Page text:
Now that a hundred years have passed since it ended, it’s tempting to think it’s time to let the First World War go. The 20th century produced horrors to rival and surpass the mass murders of 1914-18, and all indications suggest that the 21st will too. Maybe this November’s poppies should be our last – consign those muddy fields to history, a dark page we have been refusing to turn for far too long.
Forgetting would at least deflate the jingoism that attaches itself to even this most senseless of conflicts. Yet, as Saul Dibb’s adaptation of the Journey’s End conveys, there is more at stake here than moving on from an historical tragedy. As the crucible for an era that we are in many respects still living through, the importance of the First World War only sharpens when we start to think it no longer matters.
R.C. Sheriff based Journey’s End on his own experiences at the front, and as a play that has been taught in schools across the country for decades, it occupies its own powerful niche – alongside Blackadder, the Unknown Soldier, and rows of quiet white tombs – in popular understandings of the war.
For Dibb, then, the task is to inject fresh life into a text that has all the familiarity of a well-tended monument. His choice to move outside the sole dugout in which Sheriff set the action goes some way to achieving this. Wide-eyed youngster Lieutenant Raleigh (Asa Butterfield) has just arrived in France, pulling strings to join the regiment headed by his sister’s beau – Captain Stanhope (Sam Claflin). Unbeknown to him, though, is that Stanhope is a broken man, blotting out the traumas of fighting with whisky and self-pity.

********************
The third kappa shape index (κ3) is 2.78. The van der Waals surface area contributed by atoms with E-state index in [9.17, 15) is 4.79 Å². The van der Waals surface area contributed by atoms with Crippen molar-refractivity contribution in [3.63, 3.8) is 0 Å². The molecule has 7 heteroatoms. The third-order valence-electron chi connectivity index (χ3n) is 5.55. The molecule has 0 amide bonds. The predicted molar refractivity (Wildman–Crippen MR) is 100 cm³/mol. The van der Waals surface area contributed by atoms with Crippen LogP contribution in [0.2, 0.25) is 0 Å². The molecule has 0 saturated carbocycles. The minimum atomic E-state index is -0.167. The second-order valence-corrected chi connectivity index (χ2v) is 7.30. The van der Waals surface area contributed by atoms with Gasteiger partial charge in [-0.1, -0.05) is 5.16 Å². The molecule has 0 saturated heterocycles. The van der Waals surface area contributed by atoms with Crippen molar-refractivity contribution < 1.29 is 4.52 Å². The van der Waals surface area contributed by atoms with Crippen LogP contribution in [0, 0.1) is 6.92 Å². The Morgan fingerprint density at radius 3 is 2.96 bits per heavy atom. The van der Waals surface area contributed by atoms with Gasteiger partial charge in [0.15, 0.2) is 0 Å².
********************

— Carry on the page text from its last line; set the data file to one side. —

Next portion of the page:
Second-in-command Osborne, played by an avuncular Paul Bettany, is Stanhope’s only solace. Embattled intimacies between the men drive what is at heart a compelling domestic drama, albeit in hellish surroundings. The calibre of the performances help raise Journey’s End above what could have been a set of hoary clichés, a quality only bolstered by bit parts from Toby Jones, Stephen Graham and Tom Sturridge.
If Dibb had gotten his wish of casting Benedict Cumberbatch, Eddie Redmayne and Tom Hiddleston, then the film would have sunk under the weight of its own entitlement. As it is, Journey’s End may not fully escape the trappings of its own cultural freight (not least in its thoroughly English concern with class and manners), but it strikes the emotional chords that Nolan’s Dunkirk makes a point of aestheticizing.
And there lies its chief value – Journey’s End is a well-wrought reminder that the anguish of modern warfare, then as now, begins and ends with the humans it grinds up.